Review: Sanofi play offers snapshots of Dagenham history
PUBLISHED: 13:00 02 September 2015
A low, refrigerated hum fills the foyer of the former Sanofi factory as we pass a dozing cleaning lady, before picking up our prescriptions from a white-coated chemist in the adjacent room.
This is not so much a play as an immersive rollercoaster through the lives of nearly eight decades of Sanofi employees – a journey through a collective memory we absorb with every disembodied ceiling voice and silently lurking character.
Beginning in a theatrical museum detailing the history of the site, from the 30s through to its closure in 2013, we are then led by silent, stern-faced chemists through the corridors, locker rooms and factory floors of the past.
We take in sleeping May & Baker workers, starkly depicted by desk lamps. One, I notice on a second walk past, dons a gold, pointy party hat.
Holes in the wall reveal a bird-faced, gas-masked vision of personified death, daubing a red cross on a black wall. Another shows a masked surgeon carrying out an operation on a blonde haired patient.
You want to linger longer, as you’re marched through choirs of chemists and happy-making packers on the production line, dancing and clapping to ‘Don’t Worry Be Happy’.
But before you know it you’re whisked off to an eerie row of empty hospital beds, draped by an ongoing scream of a stitch, the red thread of a life-stupport machine draped over the beds, until you see a woman at the end, placidly making the creation.
Plant-growing and phial-filling alludes to the ground-breaking work May & Baker did, not only in pharmaceuticals but also with herbicides.
If it doesn’t seem to make chronological sense, that’s for a very good reason. Memory does not work in straight lines, and the merging of news clips, song, and activity gives snapshots of the past, filmic insights into how people lived and worked in that space, and how they remember it.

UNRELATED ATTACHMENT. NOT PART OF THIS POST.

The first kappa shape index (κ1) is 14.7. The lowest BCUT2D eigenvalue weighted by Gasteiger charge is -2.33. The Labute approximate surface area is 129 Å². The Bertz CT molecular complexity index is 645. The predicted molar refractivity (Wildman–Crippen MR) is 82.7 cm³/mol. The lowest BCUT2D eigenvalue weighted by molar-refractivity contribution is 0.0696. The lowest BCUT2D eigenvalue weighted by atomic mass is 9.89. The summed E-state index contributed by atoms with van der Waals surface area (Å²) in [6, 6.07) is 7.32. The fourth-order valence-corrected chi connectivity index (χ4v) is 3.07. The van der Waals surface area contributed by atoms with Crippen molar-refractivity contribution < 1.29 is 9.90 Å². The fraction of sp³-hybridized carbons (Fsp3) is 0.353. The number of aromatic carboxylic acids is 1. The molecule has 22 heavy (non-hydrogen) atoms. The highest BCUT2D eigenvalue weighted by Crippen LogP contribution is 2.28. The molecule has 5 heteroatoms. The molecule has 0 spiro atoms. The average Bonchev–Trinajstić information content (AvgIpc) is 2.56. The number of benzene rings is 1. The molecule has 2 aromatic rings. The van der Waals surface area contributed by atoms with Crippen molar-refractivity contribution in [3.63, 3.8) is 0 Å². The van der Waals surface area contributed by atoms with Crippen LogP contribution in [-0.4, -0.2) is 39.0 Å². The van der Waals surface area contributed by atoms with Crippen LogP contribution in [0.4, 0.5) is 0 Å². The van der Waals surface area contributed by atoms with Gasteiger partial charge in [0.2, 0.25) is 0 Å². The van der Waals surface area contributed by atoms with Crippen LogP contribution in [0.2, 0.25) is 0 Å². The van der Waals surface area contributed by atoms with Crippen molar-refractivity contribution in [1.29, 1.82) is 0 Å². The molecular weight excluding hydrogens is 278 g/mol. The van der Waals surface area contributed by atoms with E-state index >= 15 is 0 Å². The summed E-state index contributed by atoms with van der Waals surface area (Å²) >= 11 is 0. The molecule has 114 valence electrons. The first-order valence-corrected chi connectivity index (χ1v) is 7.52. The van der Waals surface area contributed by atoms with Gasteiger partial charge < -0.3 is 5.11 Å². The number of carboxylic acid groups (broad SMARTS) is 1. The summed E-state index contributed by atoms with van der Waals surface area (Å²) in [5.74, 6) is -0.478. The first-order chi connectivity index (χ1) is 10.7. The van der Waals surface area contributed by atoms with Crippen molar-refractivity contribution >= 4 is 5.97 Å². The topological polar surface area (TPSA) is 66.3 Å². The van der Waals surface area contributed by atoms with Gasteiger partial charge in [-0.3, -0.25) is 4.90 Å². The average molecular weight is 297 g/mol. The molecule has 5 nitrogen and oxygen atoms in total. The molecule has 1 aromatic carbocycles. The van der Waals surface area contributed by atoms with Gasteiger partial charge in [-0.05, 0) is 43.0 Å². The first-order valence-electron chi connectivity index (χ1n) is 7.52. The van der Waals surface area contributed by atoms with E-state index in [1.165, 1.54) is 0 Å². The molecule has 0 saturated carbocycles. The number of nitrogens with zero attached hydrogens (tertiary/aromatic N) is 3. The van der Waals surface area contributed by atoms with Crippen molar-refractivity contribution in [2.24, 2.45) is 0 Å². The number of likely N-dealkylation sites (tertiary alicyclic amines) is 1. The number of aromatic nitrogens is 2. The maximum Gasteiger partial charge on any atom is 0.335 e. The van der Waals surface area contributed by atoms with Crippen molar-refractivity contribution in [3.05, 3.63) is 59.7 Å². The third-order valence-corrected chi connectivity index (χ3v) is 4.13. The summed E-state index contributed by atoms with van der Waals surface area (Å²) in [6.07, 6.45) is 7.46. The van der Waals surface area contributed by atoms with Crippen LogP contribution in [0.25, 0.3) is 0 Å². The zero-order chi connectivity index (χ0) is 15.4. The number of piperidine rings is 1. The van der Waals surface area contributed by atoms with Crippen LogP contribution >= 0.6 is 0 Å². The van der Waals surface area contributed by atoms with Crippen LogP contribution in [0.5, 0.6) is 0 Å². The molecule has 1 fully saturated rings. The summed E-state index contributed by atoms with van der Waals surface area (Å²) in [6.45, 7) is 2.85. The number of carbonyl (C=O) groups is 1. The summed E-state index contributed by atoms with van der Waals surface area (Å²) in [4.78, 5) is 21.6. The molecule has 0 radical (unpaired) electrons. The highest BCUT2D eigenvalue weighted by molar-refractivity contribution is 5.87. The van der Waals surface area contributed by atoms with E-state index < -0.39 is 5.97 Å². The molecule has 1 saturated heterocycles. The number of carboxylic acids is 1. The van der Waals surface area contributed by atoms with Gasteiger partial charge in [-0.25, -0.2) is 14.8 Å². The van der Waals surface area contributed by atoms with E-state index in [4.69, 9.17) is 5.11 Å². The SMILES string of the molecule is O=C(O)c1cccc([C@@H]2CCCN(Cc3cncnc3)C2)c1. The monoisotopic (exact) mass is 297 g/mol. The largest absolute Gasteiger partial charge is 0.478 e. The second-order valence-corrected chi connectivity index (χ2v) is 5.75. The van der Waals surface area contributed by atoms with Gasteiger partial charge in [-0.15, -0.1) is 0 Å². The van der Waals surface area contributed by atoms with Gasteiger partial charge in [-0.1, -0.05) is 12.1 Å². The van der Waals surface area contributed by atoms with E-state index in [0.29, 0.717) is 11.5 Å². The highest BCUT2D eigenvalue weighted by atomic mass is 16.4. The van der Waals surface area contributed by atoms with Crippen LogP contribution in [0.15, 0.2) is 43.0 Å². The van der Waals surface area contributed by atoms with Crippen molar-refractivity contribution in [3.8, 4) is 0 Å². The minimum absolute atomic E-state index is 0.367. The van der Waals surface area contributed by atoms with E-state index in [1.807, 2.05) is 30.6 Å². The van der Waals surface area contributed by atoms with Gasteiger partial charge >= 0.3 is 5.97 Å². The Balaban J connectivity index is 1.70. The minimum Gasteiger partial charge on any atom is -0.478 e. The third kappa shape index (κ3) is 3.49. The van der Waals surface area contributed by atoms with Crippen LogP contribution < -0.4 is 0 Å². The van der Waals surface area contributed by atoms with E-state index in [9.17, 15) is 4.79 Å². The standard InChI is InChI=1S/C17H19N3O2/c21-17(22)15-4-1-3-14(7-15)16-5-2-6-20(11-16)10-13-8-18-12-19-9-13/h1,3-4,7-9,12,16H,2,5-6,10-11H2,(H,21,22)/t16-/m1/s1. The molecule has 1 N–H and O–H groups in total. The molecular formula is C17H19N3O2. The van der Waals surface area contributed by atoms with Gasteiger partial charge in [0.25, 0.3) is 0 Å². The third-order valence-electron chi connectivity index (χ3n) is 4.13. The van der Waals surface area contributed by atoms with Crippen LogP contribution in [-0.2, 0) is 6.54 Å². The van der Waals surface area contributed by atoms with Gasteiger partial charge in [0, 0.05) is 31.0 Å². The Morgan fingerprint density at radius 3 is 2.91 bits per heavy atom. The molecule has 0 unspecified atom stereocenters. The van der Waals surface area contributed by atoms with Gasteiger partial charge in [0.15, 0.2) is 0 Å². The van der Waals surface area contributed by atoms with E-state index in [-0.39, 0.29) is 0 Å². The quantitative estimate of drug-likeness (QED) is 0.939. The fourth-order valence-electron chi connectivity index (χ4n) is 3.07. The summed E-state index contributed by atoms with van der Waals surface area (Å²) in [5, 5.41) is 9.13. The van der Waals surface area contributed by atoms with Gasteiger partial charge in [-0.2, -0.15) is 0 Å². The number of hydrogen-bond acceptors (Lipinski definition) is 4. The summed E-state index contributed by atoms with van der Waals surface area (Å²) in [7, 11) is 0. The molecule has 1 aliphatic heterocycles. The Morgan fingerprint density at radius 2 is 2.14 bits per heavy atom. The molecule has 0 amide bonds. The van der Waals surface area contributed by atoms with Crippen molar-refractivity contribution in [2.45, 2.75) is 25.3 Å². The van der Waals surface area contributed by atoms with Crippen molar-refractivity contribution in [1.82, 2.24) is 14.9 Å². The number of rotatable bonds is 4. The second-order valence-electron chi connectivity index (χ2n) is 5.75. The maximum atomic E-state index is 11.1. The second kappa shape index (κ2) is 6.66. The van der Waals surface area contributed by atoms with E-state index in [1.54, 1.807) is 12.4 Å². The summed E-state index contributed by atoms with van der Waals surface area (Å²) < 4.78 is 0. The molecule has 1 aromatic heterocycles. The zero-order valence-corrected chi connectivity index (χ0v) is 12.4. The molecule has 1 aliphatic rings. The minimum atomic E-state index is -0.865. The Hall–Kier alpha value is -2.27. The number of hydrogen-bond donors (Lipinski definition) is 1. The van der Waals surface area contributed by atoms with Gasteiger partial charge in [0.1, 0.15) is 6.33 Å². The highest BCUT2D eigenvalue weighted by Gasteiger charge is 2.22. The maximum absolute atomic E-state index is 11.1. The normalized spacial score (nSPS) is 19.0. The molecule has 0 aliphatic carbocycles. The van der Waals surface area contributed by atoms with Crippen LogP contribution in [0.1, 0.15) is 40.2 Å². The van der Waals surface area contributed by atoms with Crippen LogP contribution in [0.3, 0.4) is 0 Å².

Artistic director Geraldine Pilgrim recognised that the driving force behind the project was how much people cared about the place, and this is reinforced by the 170-strong cast, made up of former Sanofi employees and many of the borough’s residents.
When we hear an old woman reminiscing of her career there, and watch a man in the locker room carry out his daily actions, you begin to realise that the now empty building contains an endless store of precious memories.
“There were difficult times, but I loved it - it was the best job I ever had,” reflects one male voice, emanating from the ceiling.
Well is a landmark commission from Creative Barking and Dagenham, supported by funding by the National Lottery through Arts Council England, an Artsworks Development Grant from the Paul Hamlyn Foundation and the Wellcome Trust.
The show runs until Sunday, September 6, with performances throughout the evening. Tickets cost £3.50 to £12.50, with cheaper prices for Barking & Dagenham residents.
For more information visit thebroadwaybarking.com or call 020 8507 5607.